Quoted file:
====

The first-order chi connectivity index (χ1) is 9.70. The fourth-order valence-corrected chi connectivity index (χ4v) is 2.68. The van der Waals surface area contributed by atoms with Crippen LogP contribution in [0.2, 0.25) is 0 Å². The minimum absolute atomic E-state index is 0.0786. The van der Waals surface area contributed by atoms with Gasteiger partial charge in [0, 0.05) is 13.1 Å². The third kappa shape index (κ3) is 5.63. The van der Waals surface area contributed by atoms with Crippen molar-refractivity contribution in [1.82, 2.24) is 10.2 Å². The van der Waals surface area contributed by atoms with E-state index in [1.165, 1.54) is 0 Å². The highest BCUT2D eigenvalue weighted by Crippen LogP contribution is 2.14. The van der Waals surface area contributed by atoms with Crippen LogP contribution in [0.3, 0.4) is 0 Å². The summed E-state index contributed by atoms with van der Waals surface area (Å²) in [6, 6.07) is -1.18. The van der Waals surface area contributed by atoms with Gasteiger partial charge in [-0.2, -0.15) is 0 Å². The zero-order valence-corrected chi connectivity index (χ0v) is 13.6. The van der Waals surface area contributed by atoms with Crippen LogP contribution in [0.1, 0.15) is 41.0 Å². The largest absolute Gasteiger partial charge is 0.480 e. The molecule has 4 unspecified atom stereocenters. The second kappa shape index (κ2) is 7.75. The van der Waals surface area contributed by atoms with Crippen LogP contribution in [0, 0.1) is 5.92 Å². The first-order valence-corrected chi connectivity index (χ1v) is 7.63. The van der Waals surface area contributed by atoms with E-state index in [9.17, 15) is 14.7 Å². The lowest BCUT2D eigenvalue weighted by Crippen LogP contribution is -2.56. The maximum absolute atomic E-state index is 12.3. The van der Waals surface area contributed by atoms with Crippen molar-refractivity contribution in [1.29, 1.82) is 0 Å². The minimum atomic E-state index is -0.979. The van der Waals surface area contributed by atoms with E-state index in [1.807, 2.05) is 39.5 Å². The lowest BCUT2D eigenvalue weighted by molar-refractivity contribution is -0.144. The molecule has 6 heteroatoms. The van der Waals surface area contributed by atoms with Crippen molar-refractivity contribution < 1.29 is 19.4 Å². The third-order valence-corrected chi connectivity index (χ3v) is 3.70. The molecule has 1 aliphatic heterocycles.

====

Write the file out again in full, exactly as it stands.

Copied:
The first-order chi connectivity index (χ1) is 9.70. The fourth-order valence-corrected chi connectivity index (χ4v) is 2.68. The van der Waals surface area contributed by atoms with Crippen LogP contribution in [0.2, 0.25) is 0 Å². The minimum absolute atomic E-state index is 0.0786. The van der Waals surface area contributed by atoms with Gasteiger partial charge in [0, 0.05) is 13.1 Å². The third kappa shape index (κ3) is 5.63. The van der Waals surface area contributed by atoms with Crippen molar-refractivity contribution in [1.82, 2.24) is 10.2 Å². The van der Waals surface area contributed by atoms with E-state index in [1.165, 1.54) is 0 Å². The highest BCUT2D eigenvalue weighted by Crippen LogP contribution is 2.14. The van der Waals surface area contributed by atoms with Crippen LogP contribution in [0.3, 0.4) is 0 Å². The summed E-state index contributed by atoms with van der Waals surface area (Å²) in [6, 6.07) is -1.18. The van der Waals surface area contributed by atoms with Gasteiger partial charge in [-0.2, -0.15) is 0 Å². The zero-order valence-corrected chi connectivity index (χ0v) is 13.6. The van der Waals surface area contributed by atoms with Crippen LogP contribution in [0.1, 0.15) is 41.0 Å². The largest absolute Gasteiger partial charge is 0.480 e. The molecule has 4 unspecified atom stereocenters. The second kappa shape index (κ2) is 7.75. The van der Waals surface area contributed by atoms with Crippen LogP contribution in [0, 0.1) is 5.92 Å². The first-order valence-corrected chi connectivity index (χ1v) is 7.63. The van der Waals surface area contributed by atoms with E-state index in [9.17, 15) is 14.7 Å². The lowest BCUT2D eigenvalue weighted by Crippen LogP contribution is -2.56. The maximum absolute atomic E-state index is 12.3. The van der Waals surface area contributed by atoms with Crippen molar-refractivity contribution in [1.29, 1.82) is 0 Å². The minimum atomic E-state index is -0.979. The van der Waals surface area contributed by atoms with E-state index in [1.807, 2.05) is 39.5 Å². The lowest BCUT2D eigenvalue weighted by molar-refractivity contribution is -0.144. The molecule has 6 heteroatoms. The van der Waals surface area contributed by atoms with Crippen molar-refractivity contribution < 1.29 is 19.4 Å². The third-order valence-corrected chi connectivity index (χ3v) is 3.70. The molecule has 1 aliphatic heterocycles.